Clegg makes pitch for Wizard of Oz role
For reasons I find somewhat difficult to explain, I have never been a huge fan of the movie, "The Wizard of Oz".
I mean, it's not as though I entirely revile fantasy narratives. When younger, I roamed happily through Gormenghast and Middle Earth.
And yet the tale of Dorothy tends to leave me cold or puzzled or both. Not so, it seems, Nick Clegg - he who would be kingmaker-in-chief for the next Westminster Parliament.
Clearly delving into Oz imagery, Mr Clegg said that he would provide the Tories with a heart and Labour with a brain. Which, of course, only leaves courage. Who, one wonders, will supply that to our tribunes?
Polls continue to suggest that the Liberal Democrats will be decidedly fortunate to hold what they have, especially in terms of Scottish seats.
Given that, it is understandable that Mr Clegg's pitch was one of political realism. He knows he is not going to be Prime Minister. That honour would fall to David Cameron or to Ed Miliband.
Mr Clegg's role would be to act as guiding shepherd, shunning what he characterised as the borrowing excesses of Labour on the one hand and the zeal for spending cuts of the Tories on the other.
A more apposite metaphor for Mr Clegg's approach might be to see him as Cerberus, the ferocious janny of Hades, energetically supervising ingress. (You think Cerberus is tough: you should have seen the janitor at my primary school in Dundee……)
Certainly, he will need a multi-headed approach to achieve the various defensive objectives he has set himself.
Beyond steering Labour and the Tories, he says the Lib Dems will prevent Alex Salmond from wielding any influence on UK governance and will keep Nigel Farage remote from Downing Street.
Why Alex Salmond, rather than Nicola Sturgeon? Because, Mr Clegg explained, he is the potential MP, not her.
Other possible reasons? Mr Salmond is challenging the Lib Dems in one of their Scottish seats. And Ms Sturgeon seemingly won chums in England with her debate performance, leaving her an unlikely hate figure.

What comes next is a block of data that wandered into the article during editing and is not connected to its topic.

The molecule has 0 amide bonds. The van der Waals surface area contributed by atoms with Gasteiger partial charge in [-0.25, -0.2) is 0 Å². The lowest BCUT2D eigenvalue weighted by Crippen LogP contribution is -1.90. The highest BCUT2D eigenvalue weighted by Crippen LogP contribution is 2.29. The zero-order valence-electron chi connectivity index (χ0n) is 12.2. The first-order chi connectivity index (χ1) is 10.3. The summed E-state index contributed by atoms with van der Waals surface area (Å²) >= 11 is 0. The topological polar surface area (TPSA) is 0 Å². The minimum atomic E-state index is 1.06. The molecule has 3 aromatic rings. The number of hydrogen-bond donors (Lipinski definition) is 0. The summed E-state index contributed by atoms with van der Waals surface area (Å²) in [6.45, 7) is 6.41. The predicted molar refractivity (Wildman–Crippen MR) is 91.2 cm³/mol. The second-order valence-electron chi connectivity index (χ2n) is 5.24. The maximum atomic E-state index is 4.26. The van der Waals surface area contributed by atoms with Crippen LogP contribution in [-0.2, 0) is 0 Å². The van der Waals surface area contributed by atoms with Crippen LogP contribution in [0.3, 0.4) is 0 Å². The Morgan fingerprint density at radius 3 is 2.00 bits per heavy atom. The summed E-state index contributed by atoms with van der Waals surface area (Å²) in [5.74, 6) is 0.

In essence, then, he is offering a coalition or a confidence and supply deal with either the Tories or Labour - pre-empting the need for them to rely upon the SNP or UKIP.
It is, by definition, a limited ambition - driven by recent history and those polls.
And the offer? The LibDems have deliberately narrowed their core pitch. Increase the personal tax allowance to £12,500 - trying to garner credit for a further amplification of a policy they drove in the coalition with the Tories.
Spend more on education and the NHS in England, with comparable increases in Scotland.
Comparable importance attached to mental and physical health. Protect the environment with new green laws. Balance the structural deficit in the current budget - current, note - by 2017/18.
And West Lothian? The Lib Dems back the planned new powers for Holyrood. Like the Tories, they favour an English only stage to Commons consideration of matters which solely affect England.
However, the Lib Dems say the entire UK constitution needs consideration by a convention.
UKIP manifesto launch
UKIP, who also launched their manifesto today, would probably regard such consultation as unwarranted dithering. They favour English Votes on English Laws, full stop.
They are equally blunt on the European Union. It is a bad thing: there should be an early referendum with the objective of taking Britain out.
On immigration, they favour curbs. And they are, similarly, less than enthusiastic about the Barnett Formula which varies annually the amount of public spending devoted to Scotland, by comparison with comparable English spending departments.
UKIP would dump it, seeking thus to relieve Scotland of billions of pounds. Other parties, they say, are too worried about upsetting the Scots. UKIP are, seemingly, sanguine about Caledonian ire.
Their manifesto, of course, contains much more. Low taxation. More money for the NHS in England. A boost for defence spending.
Their leader Nigel Farage previously said that his party's manifesto for 2010 was "drivel".
To be clear, Mr Farage was not responsible for that.
Launching the new version, he said UKIP had changed immeasurably from the party of five years back. This election will presumably reflect how much voters appreciate that.